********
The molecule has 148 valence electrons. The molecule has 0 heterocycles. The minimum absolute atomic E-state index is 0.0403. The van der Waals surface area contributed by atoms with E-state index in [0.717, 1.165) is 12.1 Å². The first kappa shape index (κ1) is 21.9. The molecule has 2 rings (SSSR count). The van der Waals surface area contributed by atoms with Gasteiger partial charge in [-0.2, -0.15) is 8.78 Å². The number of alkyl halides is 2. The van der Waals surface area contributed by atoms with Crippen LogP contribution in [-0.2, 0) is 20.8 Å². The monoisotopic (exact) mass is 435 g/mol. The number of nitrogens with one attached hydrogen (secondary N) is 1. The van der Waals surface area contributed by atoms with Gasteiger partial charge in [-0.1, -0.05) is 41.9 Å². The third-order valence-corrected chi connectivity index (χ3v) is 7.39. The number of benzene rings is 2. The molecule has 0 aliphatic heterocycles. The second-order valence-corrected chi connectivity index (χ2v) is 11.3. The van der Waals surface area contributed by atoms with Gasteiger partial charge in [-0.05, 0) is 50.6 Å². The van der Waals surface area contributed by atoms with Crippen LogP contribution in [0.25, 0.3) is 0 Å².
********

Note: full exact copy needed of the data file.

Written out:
The molecule has 148 valence electrons. The molecule has 0 heterocycles. The minimum absolute atomic E-state index is 0.0403. The van der Waals surface area contributed by atoms with E-state index in [0.717, 1.165) is 12.1 Å². The first kappa shape index (κ1) is 21.9. The molecule has 2 rings (SSSR count). The van der Waals surface area contributed by atoms with Gasteiger partial charge in [-0.2, -0.15) is 8.78 Å². The number of alkyl halides is 2. The van der Waals surface area contributed by atoms with Crippen LogP contribution in [-0.2, 0) is 20.8 Å². The monoisotopic (exact) mass is 435 g/mol. The number of nitrogens with one attached hydrogen (secondary N) is 1. The van der Waals surface area contributed by atoms with Gasteiger partial charge in [-0.1, -0.05) is 41.9 Å². The third-order valence-corrected chi connectivity index (χ3v) is 7.39. The number of benzene rings is 2. The molecule has 0 aliphatic heterocycles. The second-order valence-corrected chi connectivity index (χ2v) is 11.3. The van der Waals surface area contributed by atoms with Gasteiger partial charge in [-0.05, 0) is 50.6 Å². The van der Waals surface area contributed by atoms with Crippen LogP contribution in [0.25, 0.3) is 0 Å².